Mark A. Miller
Plant Common Name
Hybrid Tea Rose, Mojave Hybrid Tea Rose
This entry has yet to be reviewed and approved by L2G editors.
One of the oldest cultivated ornamentals, Rosa is a broad and complex genus with over 100 species and thousands of cultivated varieties. Roses are woody shrubs or rambling climbers that originate from Northwestern Africa, Asia, Europe and North America. They are either deciduous, evergreen or semi-evergreen, and all have stems lined with sharp woody thorns.
Roses have been grown for their beauty, food, perfume and medicine for nearly 5000 years. Early rose references and depictions go back as far as Ancient China, Mesopotamia, and Egypt. The Ancient Greeks and Romans venerated the rose and during the Crusades Europeans brought desirable eastern roses back to Europe. Rose cultivation hit a higher level of intensity in Victorian times and today scores of new, often patented, varieties are introduced each year.
Rose habit and size varies widely. They can be shrub forming, upright, climbing or scrambling and large or miniature. All have compound leaves that are most commonly glossy and dark to medium green, though some have burgundy and red hues or even fuzzy or waxy surface textures. Most lose their leaves each season, but some are evergreen.
Bloom time is variable. Most old cultivars of European heritage bloom with intensity for a short window of time in spring, summer or fall, depending on origin, whereas new cultivars tied to Asian rose lines are everblooming so long as growing conditions are favorable. Everyone is familiar with rose flowers. They are either single, semi-double or double and species, older varieties, and some new are characterized by a telltale spicy sweet fragrance. Single blooms have broad delicate petals and many pollen-topped filaments called stamens. Doubles and semi-doubles have numerous petals and may be flattened, fat and cabbage-like or tight and uniform. Flower color varies widely and comes in hues of red, orange, yellow, pink, lavender, white and coral with many bicolors. The fruit is a berry-like hip, which is edible, high in vitamin C and used for tea and sometimes compotes or jam. Rose-hips also provide important winter food to wildlife.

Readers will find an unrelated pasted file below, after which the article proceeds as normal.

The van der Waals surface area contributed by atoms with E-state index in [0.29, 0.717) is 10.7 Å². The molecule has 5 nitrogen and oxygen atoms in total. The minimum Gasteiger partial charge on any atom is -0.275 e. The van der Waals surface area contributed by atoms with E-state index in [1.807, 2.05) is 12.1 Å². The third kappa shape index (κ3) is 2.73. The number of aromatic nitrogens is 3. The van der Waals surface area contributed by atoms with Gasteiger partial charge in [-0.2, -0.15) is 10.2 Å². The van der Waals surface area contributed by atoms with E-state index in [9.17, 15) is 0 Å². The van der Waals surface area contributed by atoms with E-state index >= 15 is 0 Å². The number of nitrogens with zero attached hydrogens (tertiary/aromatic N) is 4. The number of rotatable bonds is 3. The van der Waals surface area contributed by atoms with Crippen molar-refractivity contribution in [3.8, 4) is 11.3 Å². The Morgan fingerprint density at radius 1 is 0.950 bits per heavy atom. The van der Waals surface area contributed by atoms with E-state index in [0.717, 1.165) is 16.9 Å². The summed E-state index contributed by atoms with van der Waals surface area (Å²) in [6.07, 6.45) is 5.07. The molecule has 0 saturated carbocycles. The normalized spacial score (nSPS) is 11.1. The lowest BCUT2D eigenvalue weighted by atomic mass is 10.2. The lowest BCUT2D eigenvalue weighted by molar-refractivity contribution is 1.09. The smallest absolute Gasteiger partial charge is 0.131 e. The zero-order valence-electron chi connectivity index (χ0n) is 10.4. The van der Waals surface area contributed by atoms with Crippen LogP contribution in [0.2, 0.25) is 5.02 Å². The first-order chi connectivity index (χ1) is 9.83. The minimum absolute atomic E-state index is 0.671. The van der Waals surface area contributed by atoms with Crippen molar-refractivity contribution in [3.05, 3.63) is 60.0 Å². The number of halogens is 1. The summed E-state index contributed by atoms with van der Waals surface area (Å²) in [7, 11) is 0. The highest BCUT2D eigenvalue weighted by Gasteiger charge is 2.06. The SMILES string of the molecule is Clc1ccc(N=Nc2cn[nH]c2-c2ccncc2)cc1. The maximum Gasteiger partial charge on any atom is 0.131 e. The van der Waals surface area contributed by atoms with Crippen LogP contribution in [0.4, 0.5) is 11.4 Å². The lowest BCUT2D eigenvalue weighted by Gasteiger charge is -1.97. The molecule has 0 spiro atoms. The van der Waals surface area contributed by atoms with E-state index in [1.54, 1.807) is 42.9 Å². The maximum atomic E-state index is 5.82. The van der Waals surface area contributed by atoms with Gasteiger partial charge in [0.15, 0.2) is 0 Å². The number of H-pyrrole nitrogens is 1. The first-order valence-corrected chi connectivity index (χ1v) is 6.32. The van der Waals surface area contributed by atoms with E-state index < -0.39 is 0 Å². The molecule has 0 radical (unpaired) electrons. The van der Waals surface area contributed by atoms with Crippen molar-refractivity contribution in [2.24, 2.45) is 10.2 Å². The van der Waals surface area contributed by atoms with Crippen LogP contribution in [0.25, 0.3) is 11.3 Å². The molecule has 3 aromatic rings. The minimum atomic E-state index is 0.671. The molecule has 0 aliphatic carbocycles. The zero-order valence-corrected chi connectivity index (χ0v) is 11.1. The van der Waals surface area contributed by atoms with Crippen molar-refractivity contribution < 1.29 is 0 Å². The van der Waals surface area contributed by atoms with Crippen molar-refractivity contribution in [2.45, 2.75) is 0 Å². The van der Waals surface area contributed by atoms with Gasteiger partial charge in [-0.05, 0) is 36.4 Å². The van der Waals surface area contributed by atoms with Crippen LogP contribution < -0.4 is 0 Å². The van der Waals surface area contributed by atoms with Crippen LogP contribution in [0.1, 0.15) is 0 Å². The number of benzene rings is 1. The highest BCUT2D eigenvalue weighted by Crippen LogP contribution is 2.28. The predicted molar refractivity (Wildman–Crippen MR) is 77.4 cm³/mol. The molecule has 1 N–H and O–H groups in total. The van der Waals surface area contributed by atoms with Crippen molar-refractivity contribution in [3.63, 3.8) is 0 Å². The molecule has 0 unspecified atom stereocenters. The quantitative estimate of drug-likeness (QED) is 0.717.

By and large, roses prefer full to partial sun, moderate temperatures and perfectly drained, slightly acid soil with average to good fertility. They often grow best in places with slightly dry climates, because such climates disfavor the fungal diseases that plague roses. For this reason, it is important to maintain good airflow within and between planted roses through good planting and pruning practices which will dissuade fungal attacks. Roses are rife with pest and disease problems. In fact, there are many common pests and diseases that can harm them. Fortunately, new cultivars are bred to be disease resistant. Hardiness is species dependent.
Roses are a landscape must—particularly newer disease resistant everblooming cultivars. Beyond landscape use, roses are used for perfume, medicine and food by cultures worldwide.
There are many groups of roses. Cultivated roses are characterized by numerous antique hybrids and modern hybrids.